Commerce Department Malware Panic: US Trashed $170K In Equipment For No Good Reason

Commerce Department malware

A Commerce Department malware panic caused by inaccurate information sparked a 2012 rampage that resulted in the destruction of more than $170,000 worth of IT hardware including desktops, printers, TVs, cameras, computer mice, and keyboards. The Economic Development Administration actually had plans to destroy over $3 million more — but they’d run out of funds for disposing of the items by August 1, 2012, putting a stop to the wasteful project.

The Commerce Department recently released an audit of the panic which concluded that the items were never infected with any persistent malware to begin with. You can read the whole thing here but here’s the report’s somewhat angry conclusion about the episode:

“Since EDA did not validate the information it used to make its key decisions, it unnecessarily expended a large portion of its IT budget and many months investigating its incident and planning for the recovery of its IT systems.

“Despite finding only common malware infections, EDA’s management and CIO remained convinced that there could be extremely persistent malware somewhere in EDA’s IT system.”

In other words, on the basic of blind hysteria, the US Commerce Department destroyed over $170,000 in hardware components that were perfectly fine.

If it makes you feel any better, the prices were calculated based on what the US paid for the equipment in the first place. Maybe it wasn’t worth quite so much since they didn’t account for depreciation.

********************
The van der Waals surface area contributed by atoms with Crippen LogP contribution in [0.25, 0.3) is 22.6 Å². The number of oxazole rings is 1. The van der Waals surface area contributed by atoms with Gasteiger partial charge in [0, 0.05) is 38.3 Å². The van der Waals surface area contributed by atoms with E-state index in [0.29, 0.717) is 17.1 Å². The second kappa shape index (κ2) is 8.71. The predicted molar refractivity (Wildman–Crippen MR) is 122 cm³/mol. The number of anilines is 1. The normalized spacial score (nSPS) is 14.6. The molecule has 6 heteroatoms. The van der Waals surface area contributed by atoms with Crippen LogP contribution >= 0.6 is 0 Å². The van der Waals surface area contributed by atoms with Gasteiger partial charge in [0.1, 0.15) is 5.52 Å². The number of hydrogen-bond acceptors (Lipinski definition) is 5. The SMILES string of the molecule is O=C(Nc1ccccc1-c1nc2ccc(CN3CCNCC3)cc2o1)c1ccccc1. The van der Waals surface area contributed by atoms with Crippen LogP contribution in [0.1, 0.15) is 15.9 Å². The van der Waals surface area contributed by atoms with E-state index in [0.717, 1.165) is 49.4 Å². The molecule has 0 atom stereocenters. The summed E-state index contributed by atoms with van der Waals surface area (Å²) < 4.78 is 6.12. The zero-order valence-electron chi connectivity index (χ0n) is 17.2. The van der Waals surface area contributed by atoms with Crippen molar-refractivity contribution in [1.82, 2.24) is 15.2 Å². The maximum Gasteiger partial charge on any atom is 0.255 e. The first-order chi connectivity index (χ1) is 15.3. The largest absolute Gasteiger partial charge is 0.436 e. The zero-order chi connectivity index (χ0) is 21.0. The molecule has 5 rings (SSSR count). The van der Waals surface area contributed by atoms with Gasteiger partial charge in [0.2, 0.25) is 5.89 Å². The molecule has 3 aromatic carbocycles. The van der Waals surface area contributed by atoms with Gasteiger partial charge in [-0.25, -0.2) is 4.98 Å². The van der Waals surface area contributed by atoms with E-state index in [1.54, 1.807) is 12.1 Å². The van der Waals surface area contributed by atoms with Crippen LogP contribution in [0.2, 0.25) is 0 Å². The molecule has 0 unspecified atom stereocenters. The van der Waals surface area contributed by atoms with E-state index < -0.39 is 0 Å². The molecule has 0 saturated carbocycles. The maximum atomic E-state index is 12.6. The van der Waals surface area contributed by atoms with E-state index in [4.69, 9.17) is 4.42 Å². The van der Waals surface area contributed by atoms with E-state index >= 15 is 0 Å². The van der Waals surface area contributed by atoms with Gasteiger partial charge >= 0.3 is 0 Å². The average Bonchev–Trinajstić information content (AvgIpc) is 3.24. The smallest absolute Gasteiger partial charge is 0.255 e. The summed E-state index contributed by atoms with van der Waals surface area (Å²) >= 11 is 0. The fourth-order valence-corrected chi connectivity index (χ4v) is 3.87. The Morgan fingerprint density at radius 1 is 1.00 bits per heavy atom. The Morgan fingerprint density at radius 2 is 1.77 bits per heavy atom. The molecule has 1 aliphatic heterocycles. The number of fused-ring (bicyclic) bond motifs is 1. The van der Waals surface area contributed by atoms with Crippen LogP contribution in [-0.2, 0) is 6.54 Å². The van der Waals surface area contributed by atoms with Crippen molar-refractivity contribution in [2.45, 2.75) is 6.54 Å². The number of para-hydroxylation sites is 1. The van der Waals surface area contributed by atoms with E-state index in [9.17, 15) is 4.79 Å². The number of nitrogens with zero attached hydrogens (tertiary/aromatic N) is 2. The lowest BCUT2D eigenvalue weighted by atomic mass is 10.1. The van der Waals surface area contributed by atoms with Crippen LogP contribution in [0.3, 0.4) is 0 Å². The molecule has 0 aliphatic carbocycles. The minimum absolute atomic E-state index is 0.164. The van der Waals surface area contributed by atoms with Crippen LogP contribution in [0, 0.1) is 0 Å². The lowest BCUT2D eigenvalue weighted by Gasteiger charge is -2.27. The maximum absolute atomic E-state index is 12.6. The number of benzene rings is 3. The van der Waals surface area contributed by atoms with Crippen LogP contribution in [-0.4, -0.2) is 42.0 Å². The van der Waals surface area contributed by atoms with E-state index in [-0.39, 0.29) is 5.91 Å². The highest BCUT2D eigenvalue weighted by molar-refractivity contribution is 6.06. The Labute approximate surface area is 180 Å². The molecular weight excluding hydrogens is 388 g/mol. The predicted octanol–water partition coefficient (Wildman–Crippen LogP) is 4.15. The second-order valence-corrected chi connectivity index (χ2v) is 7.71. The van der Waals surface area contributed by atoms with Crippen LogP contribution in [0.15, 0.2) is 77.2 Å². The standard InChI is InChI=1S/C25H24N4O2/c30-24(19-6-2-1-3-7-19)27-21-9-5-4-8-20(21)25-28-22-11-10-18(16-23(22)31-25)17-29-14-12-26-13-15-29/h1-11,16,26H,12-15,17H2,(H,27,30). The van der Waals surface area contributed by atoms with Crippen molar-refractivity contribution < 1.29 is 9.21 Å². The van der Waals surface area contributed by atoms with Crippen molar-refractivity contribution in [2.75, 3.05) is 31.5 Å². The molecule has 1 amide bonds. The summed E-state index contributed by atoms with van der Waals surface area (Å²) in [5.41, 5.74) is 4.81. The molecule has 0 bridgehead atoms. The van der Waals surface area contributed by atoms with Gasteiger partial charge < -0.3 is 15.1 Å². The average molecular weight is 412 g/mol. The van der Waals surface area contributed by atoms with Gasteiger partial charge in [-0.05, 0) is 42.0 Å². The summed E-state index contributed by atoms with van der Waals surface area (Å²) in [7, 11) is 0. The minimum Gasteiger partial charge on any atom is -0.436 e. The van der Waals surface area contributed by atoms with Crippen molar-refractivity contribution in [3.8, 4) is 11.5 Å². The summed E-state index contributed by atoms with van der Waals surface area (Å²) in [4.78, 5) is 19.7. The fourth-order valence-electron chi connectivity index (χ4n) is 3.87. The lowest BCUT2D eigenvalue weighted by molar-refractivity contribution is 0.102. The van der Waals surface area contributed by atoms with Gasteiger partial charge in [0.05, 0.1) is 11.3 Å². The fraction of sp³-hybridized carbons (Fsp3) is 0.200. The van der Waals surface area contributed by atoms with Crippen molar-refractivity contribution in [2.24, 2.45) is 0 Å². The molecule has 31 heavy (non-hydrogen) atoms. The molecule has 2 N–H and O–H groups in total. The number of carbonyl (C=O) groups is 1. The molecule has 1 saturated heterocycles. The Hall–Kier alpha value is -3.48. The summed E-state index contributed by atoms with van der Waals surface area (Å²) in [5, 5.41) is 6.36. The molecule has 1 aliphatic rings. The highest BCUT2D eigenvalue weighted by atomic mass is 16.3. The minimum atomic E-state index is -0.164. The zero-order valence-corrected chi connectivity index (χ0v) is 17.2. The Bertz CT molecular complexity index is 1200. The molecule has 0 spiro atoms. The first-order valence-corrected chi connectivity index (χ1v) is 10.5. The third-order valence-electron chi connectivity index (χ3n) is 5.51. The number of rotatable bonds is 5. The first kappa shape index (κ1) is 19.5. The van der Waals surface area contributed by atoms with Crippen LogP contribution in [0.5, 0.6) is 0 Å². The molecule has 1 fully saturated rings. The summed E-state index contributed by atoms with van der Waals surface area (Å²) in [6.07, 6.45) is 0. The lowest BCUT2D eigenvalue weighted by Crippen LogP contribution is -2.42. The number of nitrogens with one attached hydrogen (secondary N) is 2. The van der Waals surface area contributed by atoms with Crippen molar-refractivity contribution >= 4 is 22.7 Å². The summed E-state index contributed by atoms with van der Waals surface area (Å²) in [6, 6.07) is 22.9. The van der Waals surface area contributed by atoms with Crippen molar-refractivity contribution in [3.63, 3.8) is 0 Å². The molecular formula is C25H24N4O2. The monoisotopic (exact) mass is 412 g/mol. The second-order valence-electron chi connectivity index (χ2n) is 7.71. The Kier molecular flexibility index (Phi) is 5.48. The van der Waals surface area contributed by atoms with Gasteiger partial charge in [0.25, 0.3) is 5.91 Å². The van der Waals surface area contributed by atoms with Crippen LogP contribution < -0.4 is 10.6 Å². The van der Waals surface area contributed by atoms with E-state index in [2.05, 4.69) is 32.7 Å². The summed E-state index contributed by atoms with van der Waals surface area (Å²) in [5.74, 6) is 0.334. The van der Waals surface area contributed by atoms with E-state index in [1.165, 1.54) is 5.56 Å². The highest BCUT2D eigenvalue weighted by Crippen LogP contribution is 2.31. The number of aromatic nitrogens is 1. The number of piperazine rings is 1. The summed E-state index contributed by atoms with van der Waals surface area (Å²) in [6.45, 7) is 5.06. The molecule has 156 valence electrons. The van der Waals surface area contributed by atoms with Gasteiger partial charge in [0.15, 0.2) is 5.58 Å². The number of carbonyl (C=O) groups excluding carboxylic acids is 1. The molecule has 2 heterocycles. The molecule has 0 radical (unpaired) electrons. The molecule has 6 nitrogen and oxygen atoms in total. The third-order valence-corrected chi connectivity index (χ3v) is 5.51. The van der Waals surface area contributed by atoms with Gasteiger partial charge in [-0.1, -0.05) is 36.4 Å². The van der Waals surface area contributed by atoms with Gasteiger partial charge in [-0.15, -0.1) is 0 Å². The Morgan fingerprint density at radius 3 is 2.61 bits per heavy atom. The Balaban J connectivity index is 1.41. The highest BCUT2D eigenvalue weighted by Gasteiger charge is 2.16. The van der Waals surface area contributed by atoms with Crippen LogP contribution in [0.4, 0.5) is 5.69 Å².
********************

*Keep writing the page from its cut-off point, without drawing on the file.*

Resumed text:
But if you want to feel worse, they also reported that the Commerce Department malware battle cost over $2.7 million in expenses to destroy the items, buy or lease temporary items, and hire contractors to help out with recovering from the malware that didn’t exist in the first place.

Ouch.

Folks at The Verge are having a field day with the incident, and not everyone believes that it was just a stupid blunder.

Poster Awesomerobot said: “Sounds like that equipment may have been destroyed right into someone’s house.”

I would have said eBay but same song, second verse, right?

Another poster abw1987 didn’t want to accuse anyone of downright criminal behavior: “Or they just wanted new equipment and couldn’t quite make a good enough business case to justify the purchase…until all the old stuff was destroyed.”

Yeah. Everyone who has ever worked in an office knows where that’s coming from.

But whether it was an over-the-top panic reaction or a deniable mistake aimed at getting the old equipment out of the building, the US Commerce Department malware blunder doesn’t seem like a wise use of public funds.